Gadhafi made several statements against Christianity, alleging in 1992 that those requesting that Libya give up the Lockerbie bombers were “Western Christian crusaders” trying to start “a new global conflict between Christianity and Islam” . In a 2007 prayer meeting in Niger, Gadhafi said that “Christianity is not a faith for people in Africa, Asia, Europe and the Americas. Other people who are not sons of Israel have nothing to do with that religion.” Despite these statements, Christian groups have existed in Libya for years and have diversified in the past century thanks to the arrival of multiple immigrant groups. Relations between Libya’s Muslims and Christians remained largely peaceful under Gadhafi’s rule. Christians were permitted to worship freely as long as they refrained from political activity and proselytizing, though the state did limit church construction to one per city. Up until February 2011, Libya maintained high-level dialogues with several Christian denominations, including the Church of England, the Catholic Church, and the Greek Orthodox Church. In 2003, Gadhafi awarded Pope Shenouda, the Coptic Orthodox Patriarch from Egypt, the Gadhafi Prize Association’s prize for Peace and Promotion of Human Rights. Gadhafi also invited the Archbishop of Canterbury to make an unprecedented trip to Libya in January 2009 as part of the regime's rapprochement with its Christian population. The Libyan government even arranged for the Archbishop to lead a prayer at a historic 19th-century Anglican Church in downtown Tripoli.
Most Christians in Libya are immigrants from Egypt or Sub-Saharan Africa, and compose around 1% of the population. Coptic Christians from Egypt number about 60,000 and are led by bishops in Tripoli and Benghazi. There are three Coptic churches in Libya. Roman Catholics make up the next largest group of Libyan Christians, at around 40,000 members. The Catholic Church runs St. Francis Catholic Church in Tripoli and Church of the Immaculate Conception in Benghazi. Bishop Giovanni Martinelli, born in Tarhuna, serves as bishop of Tripoli, while Sylvester C. Magro, from Rabat, serves as bishop of Benghazi. In February 2012, the interim Interior Ministry issued a statement condemning the desecration of graves in a Catholic cemetery in Benghazi. The Ministry stressed that such actions are illegal and contrary to the tenets of Islam. A small Anglican community, part of the Anglican Diocese of Egypt, primarily consists of African immigrant workers living in Tripoli. The Episcopal/Anglican Diocese of Egypt with North Africa and the Horn of Africa runs St. Mary’s Church in Tripoli. Bill Andrew Musk serves as the regional bishop for Libya, Algeria, and Tunisia. A primarily immigrant population of Orthodox Christians from places like Greece, Russia, and the Ukraine also lives in Libya. The Patriarchate of Alexandria has appointed Theophylaktos as Metropolitan of Tripoli. He served as dean of Tripoli’s Cathedral of St. George. The Patriarchate formed the Holy Archdiocese of Tripoli in 1866. Orthodox Christians worship in Holy Church of the Annunciation in Benghazi. In October 2008 His Beatitude Theodoros II, Pope and Patriarch of Alexandria and All Africa visited Benghazi and Tripoli, while also delivering a speech on the importance of unity in the midst of diversity at Libya’s Islamic Center of Studies.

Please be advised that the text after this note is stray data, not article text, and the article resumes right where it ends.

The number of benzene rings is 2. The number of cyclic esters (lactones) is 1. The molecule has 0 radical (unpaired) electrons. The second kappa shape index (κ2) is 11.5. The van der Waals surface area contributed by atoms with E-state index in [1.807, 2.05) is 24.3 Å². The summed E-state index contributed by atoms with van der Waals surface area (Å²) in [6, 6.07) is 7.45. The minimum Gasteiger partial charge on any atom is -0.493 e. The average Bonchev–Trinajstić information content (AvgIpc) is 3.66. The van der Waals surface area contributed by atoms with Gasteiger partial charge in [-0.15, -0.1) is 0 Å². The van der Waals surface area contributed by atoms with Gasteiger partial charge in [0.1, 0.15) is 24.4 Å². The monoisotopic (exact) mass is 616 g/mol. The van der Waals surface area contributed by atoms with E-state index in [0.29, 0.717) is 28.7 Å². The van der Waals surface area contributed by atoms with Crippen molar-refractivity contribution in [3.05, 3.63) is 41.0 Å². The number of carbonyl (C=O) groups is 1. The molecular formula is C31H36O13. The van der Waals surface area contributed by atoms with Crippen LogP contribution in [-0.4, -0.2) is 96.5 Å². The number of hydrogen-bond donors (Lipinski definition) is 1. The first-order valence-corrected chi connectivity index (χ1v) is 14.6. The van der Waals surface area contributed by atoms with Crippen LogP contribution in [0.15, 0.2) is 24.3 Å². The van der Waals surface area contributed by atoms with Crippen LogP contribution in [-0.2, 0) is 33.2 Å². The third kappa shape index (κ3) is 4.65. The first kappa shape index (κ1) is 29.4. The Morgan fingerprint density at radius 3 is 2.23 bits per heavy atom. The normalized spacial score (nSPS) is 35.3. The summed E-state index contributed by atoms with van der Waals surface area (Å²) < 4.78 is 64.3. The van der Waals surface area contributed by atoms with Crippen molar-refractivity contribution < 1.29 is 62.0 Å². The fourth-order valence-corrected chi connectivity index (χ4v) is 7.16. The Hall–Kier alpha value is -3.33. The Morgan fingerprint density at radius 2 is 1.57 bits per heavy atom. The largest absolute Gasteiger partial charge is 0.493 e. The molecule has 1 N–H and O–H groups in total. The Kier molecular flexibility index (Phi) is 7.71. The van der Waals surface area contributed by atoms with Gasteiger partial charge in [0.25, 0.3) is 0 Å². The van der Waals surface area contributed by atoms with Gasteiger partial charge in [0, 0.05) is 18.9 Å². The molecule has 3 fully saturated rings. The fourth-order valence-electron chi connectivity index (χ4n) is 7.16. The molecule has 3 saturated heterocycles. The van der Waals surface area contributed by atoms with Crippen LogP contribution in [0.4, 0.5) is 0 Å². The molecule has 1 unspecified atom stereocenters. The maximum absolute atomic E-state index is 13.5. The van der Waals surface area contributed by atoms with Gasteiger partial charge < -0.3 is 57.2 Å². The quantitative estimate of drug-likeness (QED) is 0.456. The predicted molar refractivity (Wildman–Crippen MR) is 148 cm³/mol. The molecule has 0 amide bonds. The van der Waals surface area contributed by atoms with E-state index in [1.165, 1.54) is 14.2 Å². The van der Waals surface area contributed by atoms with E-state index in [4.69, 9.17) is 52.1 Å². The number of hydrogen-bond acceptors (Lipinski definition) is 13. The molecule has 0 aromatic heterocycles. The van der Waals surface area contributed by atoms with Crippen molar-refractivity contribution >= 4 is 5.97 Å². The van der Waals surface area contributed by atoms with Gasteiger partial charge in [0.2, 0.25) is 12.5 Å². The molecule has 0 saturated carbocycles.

Next: Jews in Libya